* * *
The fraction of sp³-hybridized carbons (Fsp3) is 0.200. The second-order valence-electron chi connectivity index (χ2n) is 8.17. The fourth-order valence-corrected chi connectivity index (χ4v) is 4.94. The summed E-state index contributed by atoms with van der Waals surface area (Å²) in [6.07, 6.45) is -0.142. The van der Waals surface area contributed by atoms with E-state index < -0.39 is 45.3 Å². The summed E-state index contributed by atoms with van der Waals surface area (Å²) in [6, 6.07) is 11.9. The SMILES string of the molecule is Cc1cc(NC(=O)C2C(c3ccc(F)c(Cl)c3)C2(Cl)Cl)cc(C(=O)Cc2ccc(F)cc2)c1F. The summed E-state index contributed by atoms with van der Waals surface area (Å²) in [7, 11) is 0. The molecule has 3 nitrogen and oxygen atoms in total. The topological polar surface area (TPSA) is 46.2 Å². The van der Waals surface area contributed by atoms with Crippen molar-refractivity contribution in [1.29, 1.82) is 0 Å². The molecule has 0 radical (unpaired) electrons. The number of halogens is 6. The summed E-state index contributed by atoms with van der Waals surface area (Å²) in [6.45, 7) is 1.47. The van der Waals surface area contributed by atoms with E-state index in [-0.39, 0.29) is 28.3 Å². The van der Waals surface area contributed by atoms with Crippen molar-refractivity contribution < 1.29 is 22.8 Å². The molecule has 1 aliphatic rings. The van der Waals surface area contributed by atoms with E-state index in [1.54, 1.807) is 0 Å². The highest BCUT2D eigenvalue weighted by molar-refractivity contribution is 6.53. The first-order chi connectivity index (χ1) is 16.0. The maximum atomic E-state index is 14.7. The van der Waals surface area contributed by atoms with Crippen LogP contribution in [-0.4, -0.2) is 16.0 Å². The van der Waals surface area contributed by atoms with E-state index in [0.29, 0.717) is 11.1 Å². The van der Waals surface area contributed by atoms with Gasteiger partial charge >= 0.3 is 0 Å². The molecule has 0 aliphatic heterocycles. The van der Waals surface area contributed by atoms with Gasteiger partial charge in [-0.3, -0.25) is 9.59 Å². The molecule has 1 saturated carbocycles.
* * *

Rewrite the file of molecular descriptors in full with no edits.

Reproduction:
The fraction of sp³-hybridized carbons (Fsp3) is 0.200. The second-order valence-electron chi connectivity index (χ2n) is 8.17. The fourth-order valence-corrected chi connectivity index (χ4v) is 4.94. The summed E-state index contributed by atoms with van der Waals surface area (Å²) in [6.07, 6.45) is -0.142. The van der Waals surface area contributed by atoms with E-state index < -0.39 is 45.3 Å². The summed E-state index contributed by atoms with van der Waals surface area (Å²) in [6, 6.07) is 11.9. The SMILES string of the molecule is Cc1cc(NC(=O)C2C(c3ccc(F)c(Cl)c3)C2(Cl)Cl)cc(C(=O)Cc2ccc(F)cc2)c1F. The summed E-state index contributed by atoms with van der Waals surface area (Å²) in [7, 11) is 0. The molecule has 3 nitrogen and oxygen atoms in total. The topological polar surface area (TPSA) is 46.2 Å². The van der Waals surface area contributed by atoms with Crippen molar-refractivity contribution in [1.29, 1.82) is 0 Å². The molecule has 0 radical (unpaired) electrons. The number of halogens is 6. The summed E-state index contributed by atoms with van der Waals surface area (Å²) in [6.45, 7) is 1.47. The van der Waals surface area contributed by atoms with E-state index in [-0.39, 0.29) is 28.3 Å². The van der Waals surface area contributed by atoms with Crippen molar-refractivity contribution < 1.29 is 22.8 Å². The molecule has 1 aliphatic rings. The van der Waals surface area contributed by atoms with E-state index in [1.54, 1.807) is 0 Å². The highest BCUT2D eigenvalue weighted by molar-refractivity contribution is 6.53. The first-order chi connectivity index (χ1) is 16.0. The maximum atomic E-state index is 14.7. The van der Waals surface area contributed by atoms with Crippen LogP contribution in [-0.4, -0.2) is 16.0 Å². The van der Waals surface area contributed by atoms with E-state index in [0.29, 0.717) is 11.1 Å². The van der Waals surface area contributed by atoms with Gasteiger partial charge >= 0.3 is 0 Å². The molecule has 0 aliphatic heterocycles. The van der Waals surface area contributed by atoms with Gasteiger partial charge in [-0.3, -0.25) is 9.59 Å². The molecule has 1 saturated carbocycles.